Prayer and Liturgy
At St Oswald's, Christ is at the centre of all of our thoughts and actions. Prayer and liturgy allows us all – children, staff, parents and parishioners – to come together to know, serve and love God.
Prayer, Liturgy and Assembly Timetable
Monday: Whole School Collective Worship 10.10 am
Tuesday: Class Worship KS2
KS1 Statement to Live By in the Hall
Wednesday: Whole School Hymn Practice
Thursday: Class Worship KS1
KS2 Statement to Live By in the Hall
Friday: Whole School Celebration Assembly 9.10am (including prayer)
Definitions of some forms of worship
Collective Worship is the way in which we connect spiritually with God, our creator, following the example of Christ, guided by the Holy Spirit. This comes in a multitude of forms and there is no right or wrong way to give glory to God.
Mass is at the centre of the celebration of our faith. We celebrate the mystery of the Eucharist as a faith community, praising alongside our parish community of St Oswald's, Father John is our parish priest and leads our prayer and worship.
Liturgy has a distinct, formalised format that mirrors that of the Mass. There are four sections: Gathering (coming together as a prayer community); Word (listening to God as found in the scriptures); Response (prayer time, reflection or action to digest and ponder over God’s word); Mission (taking the message from the liturgy out into our school, home, community and beyond).
Prayer, according to St. John Damascene, is the “raising of one’s mind and heart to God.” This can be vocalised or internal, contemplative prayer. We can use traditional prayers of the Church or our own thoughts and words.
Whole School Collective Worship
The Head Teacher & Deputy Headteacher lead whole school in Collective Worship every fortnight, with individual classes leading worship in the weeks between. The theme is closely linked with the liturgical year so that all members of the school community have an understanding of the readings, colours and messages we listen to and see on Sunday at mass. However, this act of worship may address current issues, events in the week (both secular and religious) or other feasts in the Church’s year. Friday’s Assembly celebrates our children and the gifts given to us by God, sharing our achievements and talents. While this is not an act of worship within itself, it will begin or end with a form of collective worship.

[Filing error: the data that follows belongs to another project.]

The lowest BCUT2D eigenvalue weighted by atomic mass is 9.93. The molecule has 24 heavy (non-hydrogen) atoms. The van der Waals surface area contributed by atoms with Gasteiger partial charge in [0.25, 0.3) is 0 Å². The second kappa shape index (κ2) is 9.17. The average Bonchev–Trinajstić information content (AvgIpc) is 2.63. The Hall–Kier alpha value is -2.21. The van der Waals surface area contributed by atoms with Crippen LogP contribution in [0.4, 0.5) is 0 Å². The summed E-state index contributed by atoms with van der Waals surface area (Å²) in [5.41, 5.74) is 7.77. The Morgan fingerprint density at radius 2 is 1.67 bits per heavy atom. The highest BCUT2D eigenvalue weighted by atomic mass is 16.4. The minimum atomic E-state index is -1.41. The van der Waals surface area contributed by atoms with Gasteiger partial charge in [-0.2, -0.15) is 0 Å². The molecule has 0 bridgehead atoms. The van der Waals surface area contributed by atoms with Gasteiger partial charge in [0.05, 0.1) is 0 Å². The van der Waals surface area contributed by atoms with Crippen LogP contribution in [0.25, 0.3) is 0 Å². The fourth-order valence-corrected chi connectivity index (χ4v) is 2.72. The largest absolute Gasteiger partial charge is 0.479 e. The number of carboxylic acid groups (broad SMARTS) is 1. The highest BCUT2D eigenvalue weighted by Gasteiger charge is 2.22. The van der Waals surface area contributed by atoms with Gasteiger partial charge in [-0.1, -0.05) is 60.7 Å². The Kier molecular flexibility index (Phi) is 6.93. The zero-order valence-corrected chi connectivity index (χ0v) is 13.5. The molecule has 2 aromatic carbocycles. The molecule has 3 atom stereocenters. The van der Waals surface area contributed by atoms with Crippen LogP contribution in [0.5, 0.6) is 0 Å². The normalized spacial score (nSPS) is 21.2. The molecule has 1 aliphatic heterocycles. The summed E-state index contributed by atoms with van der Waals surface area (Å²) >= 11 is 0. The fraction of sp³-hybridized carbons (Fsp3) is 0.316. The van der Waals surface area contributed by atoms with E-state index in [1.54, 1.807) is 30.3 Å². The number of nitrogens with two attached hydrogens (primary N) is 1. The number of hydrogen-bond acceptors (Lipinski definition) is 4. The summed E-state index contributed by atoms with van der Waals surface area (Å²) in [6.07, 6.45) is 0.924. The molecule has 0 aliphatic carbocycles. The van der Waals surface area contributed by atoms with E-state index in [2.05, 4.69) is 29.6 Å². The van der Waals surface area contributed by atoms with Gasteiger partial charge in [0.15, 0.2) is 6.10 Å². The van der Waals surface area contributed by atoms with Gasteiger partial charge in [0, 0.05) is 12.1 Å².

Teachers in school give children the opportunity to participate, take ownership of their learning and develop their own relationship with God. Teachers aim to give children a real voice in planning and leading worship. It is important that we all look to children as having an important role to play in leading our faith communities; Christ himself said, “Let the little children come to me” (Matthew 19:4), welcoming them as models of faith – and so should we.
We pray together as a class at regular intervals each day and share in collective worship daily, either as a whole school or an individual class. On a Tuesday and a Thursday, pupils and teachers lead worship within the classroom. This can be in any medium of worship. The theme for this worship may be based on our Come and See RE curriculum, the liturgical calendar, current events etc.
The children will lead their own worship within the classroom at least once a week, though this is related to the pupils’ age with regards to their level of involvement.
Parents are invited to worship with our school community at key events in the year, such as Harvest and the Y6 Leavers’ Liturgy. They are also welcomed to participate in giving glory to God during specific liturgical seasons, such as Advent and Lent.
Each class has a Focal Point that changes regularly. This is a quiet area within the classroom setting where the children can encounter God at a time of their choosing. This usually involves some form of reading, reflection and action.
“We walk in the footsteps of Jesus so that we may have life in all its fullness”